The Unseen River
original title: Giòng Sông Không Nhìn Thấy
year of production: 2020
country of production: Vietnam
director: Phạm Ngọc Lân
production: Phạm Ngọc Lân, Ngô Đài Trang, Trần Thị Bích Ngọc
director of photography: Phạm Quang Minh, Nguyễn Vinh Phúc
editing: Julie Béziau
sound: Arnaud Soulier
music: Nguyễn Xuân Sơn
cast: Wean, Naomi, Minh Châu, Nguyễn Hà Phong, Hà Hoàng, Mạc Can
festivals: Internationale Kurzfilmtage Winterthur 2020, Locarno Film Festival 2020, Uppsala Short Film Festival 2020, Festival du nouveau cinéma (FNC) 2020, Kurzfilm Festival Hamburg 2021
© images: The Unseen River (Phạm Ngọc Lân)
Centuries ago, presocratic philosopher Thales of Miletus claimed that water is the principle of everything. (He also said that the Earth is a flat disc floating in an infinite ocean, but let’s not get into that right now). This belief could perfectly apply to 'The Unseen River', the latest film from Vietnamese director Phạm Ngọc Lân. Less than a year after the sweltering 'Blessed Land', he delivers yet another astonishing and beautiful short. In a flowing landscape, and with supreme dexterity, he interweaves two tales: old lovers meeting again after years, while a young couple — an echo from the past? — visits a monk to better comprehend the cause of the young man's insomnia.
Landscape, in whatever capacity, plays a vital role in the work of Phạm Ngọc Lân, who has a background in architecture and urban planning. This vitality can be taken quite literally: the filmmaker visited the shooting locations with his finished script in order to adapt it to the places themselves and thus resonate their energy and voice. This is undoubtedly one of the reasons why Lân is so good in portraying life without necessarily limiting it to the human species.
‘The Unseen River' opens with a young couple sitting on a stagnant moped on a ferry, which demonstrates that we will not find the rhythm of the story first, but that it will draw us and the characters into the background, through all that surrounds them. This couple, the fishing monk, the swimming dog, the woman at the hydroelectric power station: all the characters merge into the bigger picture, whether that be colossal architectural structures or magnetizing natural areas. By using extreme wide shots Lân underlines the vulnerability of the characters in these overwhelming places. He also makes a point of drawing his audience into their world of thought by following up those initial shots with quirky camera movements that deploy a slow zoom-in. This quirkiness may seem artificial, but here it feels natural, as if the camera is discovering its very own way of breathing underwater.
In spite of the fact that everything that surrounds them has a certain spirituality to it, Phạm Ngọc Lân presents his characters particularly "down to earth". The young couple struggles with the uncertainty that implements their puppy love. This insecurity, which also hides a beauty that should never be underestimated, is not granted to them by their families. They want the couple to immediately choose "marriage and the baby carriage": "They want us to hurry. But we can’t decide yet. Not because we’re not in love. We just can’t see our future." You can either read this as a lack of dreaming, as the monk points out, or as an attempt not to let that hypothesis restrict their freedom.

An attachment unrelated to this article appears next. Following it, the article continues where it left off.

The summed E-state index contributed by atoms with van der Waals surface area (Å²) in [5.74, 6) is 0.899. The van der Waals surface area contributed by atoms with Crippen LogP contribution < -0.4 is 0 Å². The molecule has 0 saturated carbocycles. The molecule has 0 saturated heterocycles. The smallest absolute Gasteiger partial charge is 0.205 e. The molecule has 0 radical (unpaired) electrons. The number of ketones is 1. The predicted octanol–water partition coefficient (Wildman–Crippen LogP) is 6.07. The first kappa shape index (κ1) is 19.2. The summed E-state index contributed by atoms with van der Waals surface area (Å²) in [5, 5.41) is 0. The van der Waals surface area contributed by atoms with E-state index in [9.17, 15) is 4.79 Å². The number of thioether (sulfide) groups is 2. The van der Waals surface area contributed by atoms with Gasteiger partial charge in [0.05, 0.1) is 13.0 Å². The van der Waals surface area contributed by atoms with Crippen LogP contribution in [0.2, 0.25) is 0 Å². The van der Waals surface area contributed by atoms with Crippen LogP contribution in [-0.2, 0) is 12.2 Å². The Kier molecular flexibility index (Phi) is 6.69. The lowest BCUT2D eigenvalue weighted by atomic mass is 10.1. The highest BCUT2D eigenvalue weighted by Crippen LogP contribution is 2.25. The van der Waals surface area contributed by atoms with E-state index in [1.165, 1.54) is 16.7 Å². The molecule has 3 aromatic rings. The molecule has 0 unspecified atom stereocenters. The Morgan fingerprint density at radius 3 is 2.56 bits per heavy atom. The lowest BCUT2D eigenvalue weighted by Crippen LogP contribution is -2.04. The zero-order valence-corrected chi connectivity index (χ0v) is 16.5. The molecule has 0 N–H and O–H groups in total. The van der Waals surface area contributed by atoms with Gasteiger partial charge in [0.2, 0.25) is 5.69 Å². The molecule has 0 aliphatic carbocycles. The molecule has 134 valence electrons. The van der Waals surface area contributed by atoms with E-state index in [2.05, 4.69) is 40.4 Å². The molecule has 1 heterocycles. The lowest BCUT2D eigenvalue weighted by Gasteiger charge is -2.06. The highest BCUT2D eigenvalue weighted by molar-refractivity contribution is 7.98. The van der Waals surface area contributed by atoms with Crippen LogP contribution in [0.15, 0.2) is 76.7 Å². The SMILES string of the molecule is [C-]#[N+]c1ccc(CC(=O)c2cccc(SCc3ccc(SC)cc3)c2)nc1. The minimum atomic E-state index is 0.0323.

But everything, even the burden of insecurity, gets better over the years, which becomes clear when the old lovers start talking about what was and could have been. "You were the only one who made me feel weak. But strangely, I feel comfortable, like I could accept that weakness.” True love is bringing out the best in each other, that’s for sure, but it is equally important to honor the other side of that medal, as highlighted here: helping each other to live with the infused fragility within.
Not only does our body consist of up to 60% water, it is also our utmost need. Nonetheless, water slips through our fingers and our empirical perception: the film therefore focuses not on "the seen" but on “the unseen” river. If someone tells you to "go with the flow" in times of confusion and tension, it will, not incomprehensibly, make eyes roll. The "flow" is not a train, tram or bus for which you can easily buy a ticket (if only that were the case).
Lân's work suggests that only the trained eye and soul can distinguish that flow, that eternal becoming. “Sometimes we take years to realize that some things are more connected to us than we can understand," says the old man. To which he points to his back. "These are the marks this river has left on me."
This review was previously published in Dutch on Kortfilm.be.Bo Alfaro Decreton